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Friday, January 18, 2008

ghost photo-The Brown Lady of Raynham Hall


Are you looking for some inside information on ghost photo? Here's an up-to-date report from ghost photo experts who should know.

The information about ghost photo presented here will do one of two things: either it will reinforce what you know about ghost photo or it will teach you something new. Both are good outcomes.

This is one of the Famous Classics of Ghostdom, said to be one of the best ghost photos ever taken - The Brown Lady of Raynham Hall.

For over 300 years, Raynham Hall Mansion in Norfolk, England was the home of the Townshend family (also reported as Townsand and Townsend). In the 1700s, Charles Townshend lived there with his wife Dorothy. He had a title and all that, but I'll skip to The Juicy Parts. Charles suspected Dorothy of infidelity. Lots of infidelity. In fact Charles pretty much decided Dorothy was a slut. She was once the mistress of a famous politician who was more famous for bedding anything in a skirt (no relation to Bill Clinton) than politics, and rumored to be quite wild. But of course marriage will change all that! thought Charles, the Moron.

Records show that Dorothy died and was buried in respectful style in 1726, but the Juicy Rumor was that Charles really got fed up with his tramp of a wife, worrying his reputation would be ruined, so he really just locked her away in a remote corner of the house, as good as dead, until her actual death many years later. And so, the tragic Dorothy haunted Raynham Hall, maybe still looking for a way out.

While staying in Raynham Hall in the early 1800s, King George IV said he saw the figure of a woman in a brown dress standing beside his bed, noting that she was deathly pale and hair a wild mess. Colonel Loftus said he saw a woman in a brown satin dress in the hallway on two occasions in 1835 and that her skin glowed with a light all it's own. He also said it appeared that her eyes had been gouged out. In fact whatever this was, was downright hideous looking. A few years later, Captain Frederick Marryat and two friends saw her gliding along an upstairs hallway, carrying a lantern. They ducked behind a door, peeking at the apparition just barely out of sight. As she passed them, Marryat said she stopped, turned and grinned at the men in a "diabolical manner." She seemed so real and so menacing that Marryat fired a pistol at her but there was nothing to hit - and it went right through into the wall.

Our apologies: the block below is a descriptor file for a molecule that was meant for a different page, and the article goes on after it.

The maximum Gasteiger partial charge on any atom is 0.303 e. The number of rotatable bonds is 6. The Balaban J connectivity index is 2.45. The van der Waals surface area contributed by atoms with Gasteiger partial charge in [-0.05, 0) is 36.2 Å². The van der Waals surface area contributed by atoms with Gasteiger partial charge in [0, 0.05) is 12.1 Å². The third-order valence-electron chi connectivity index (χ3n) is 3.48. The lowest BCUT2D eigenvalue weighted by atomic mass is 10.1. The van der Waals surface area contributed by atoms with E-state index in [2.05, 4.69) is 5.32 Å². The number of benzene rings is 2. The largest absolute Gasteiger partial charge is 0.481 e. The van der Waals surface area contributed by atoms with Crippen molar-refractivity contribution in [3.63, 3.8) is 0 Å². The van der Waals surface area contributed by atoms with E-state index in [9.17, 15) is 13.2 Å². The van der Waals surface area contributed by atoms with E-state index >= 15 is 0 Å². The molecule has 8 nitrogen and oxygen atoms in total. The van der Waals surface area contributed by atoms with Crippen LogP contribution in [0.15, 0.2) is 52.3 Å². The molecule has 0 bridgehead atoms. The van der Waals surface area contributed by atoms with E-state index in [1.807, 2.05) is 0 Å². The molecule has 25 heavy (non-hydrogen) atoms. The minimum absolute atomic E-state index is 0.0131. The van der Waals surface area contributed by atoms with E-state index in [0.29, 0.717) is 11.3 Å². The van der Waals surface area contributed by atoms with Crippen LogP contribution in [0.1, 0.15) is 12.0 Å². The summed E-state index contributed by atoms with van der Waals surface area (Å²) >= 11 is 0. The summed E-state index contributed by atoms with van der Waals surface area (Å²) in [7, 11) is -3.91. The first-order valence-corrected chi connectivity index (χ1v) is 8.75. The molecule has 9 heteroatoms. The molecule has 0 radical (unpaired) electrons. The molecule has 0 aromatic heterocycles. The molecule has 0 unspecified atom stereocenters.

The famous photo above was taken in September, 1936 by Captain Provand and Indre Shira, two photographers who were assigned to photograph Raynham Hall for a Country Life magazine article which was published in December of that year. This is what happened, according to Shira:

"Captain Provand took one photograph of the stairway while I flashed the light. He was putting in a new plate and focusing for another exposure; I was standing by his side just behind the camera with the flashlight pistol in my hand, looking directly up the staircase. All at once I detected an ethereal veiled form coming slowly down the stairs. Rather excitedly, I called out sharply: 'Quick, quick, there's something.' I pressed the trigger of the flashlight pistol. After the flash and on closing the shutter, Captain Provand removed the focusing cloth from his head and turning to me said: 'What's all the excitement about?'"
When the film was developed, there stood the Infamous Brown Lady ghost, seen for the first time. No sightings have been reported of her since 1936 - perhaps she's camera shy.

There's a lot to understand about ghost photo. We were able to provide you with some of the facts above, but there is still plenty more to write about in subsequent ghost articles.

1 comment:

Tharangni said...

wow ! now that's something worth reading@@@!!!